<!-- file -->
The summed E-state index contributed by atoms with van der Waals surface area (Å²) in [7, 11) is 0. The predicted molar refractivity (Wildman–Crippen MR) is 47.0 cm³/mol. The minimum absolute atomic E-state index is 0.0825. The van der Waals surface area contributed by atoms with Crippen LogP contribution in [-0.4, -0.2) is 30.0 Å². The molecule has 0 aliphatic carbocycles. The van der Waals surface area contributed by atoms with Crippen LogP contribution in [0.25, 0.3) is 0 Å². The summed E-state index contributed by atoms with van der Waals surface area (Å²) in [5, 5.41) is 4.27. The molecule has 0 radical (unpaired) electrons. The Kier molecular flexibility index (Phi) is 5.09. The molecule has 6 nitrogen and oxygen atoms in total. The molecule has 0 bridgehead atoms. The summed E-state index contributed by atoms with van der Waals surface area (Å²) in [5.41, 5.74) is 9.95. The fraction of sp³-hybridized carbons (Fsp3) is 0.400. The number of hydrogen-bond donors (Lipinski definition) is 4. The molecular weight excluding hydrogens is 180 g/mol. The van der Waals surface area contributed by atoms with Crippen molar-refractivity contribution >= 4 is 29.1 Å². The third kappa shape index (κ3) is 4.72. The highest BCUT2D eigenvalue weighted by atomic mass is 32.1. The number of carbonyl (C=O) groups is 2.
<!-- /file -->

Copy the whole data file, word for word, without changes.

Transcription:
The summed E-state index contributed by atoms with van der Waals surface area (Å²) in [7, 11) is 0. The predicted molar refractivity (Wildman–Crippen MR) is 47.0 cm³/mol. The minimum absolute atomic E-state index is 0.0825. The van der Waals surface area contributed by atoms with Crippen LogP contribution in [-0.4, -0.2) is 30.0 Å². The molecule has 0 aliphatic carbocycles. The van der Waals surface area contributed by atoms with Crippen LogP contribution in [0.25, 0.3) is 0 Å². The summed E-state index contributed by atoms with van der Waals surface area (Å²) in [5, 5.41) is 4.27. The molecule has 0 radical (unpaired) electrons. The Kier molecular flexibility index (Phi) is 5.09. The molecule has 6 nitrogen and oxygen atoms in total. The molecule has 0 bridgehead atoms. The summed E-state index contributed by atoms with van der Waals surface area (Å²) in [5.41, 5.74) is 9.95. The fraction of sp³-hybridized carbons (Fsp3) is 0.400. The number of hydrogen-bond donors (Lipinski definition) is 4. The molecular weight excluding hydrogens is 180 g/mol. The van der Waals surface area contributed by atoms with Crippen molar-refractivity contribution >= 4 is 29.1 Å². The third kappa shape index (κ3) is 4.72. The highest BCUT2D eigenvalue weighted by atomic mass is 32.1. The number of carbonyl (C=O) groups is 2.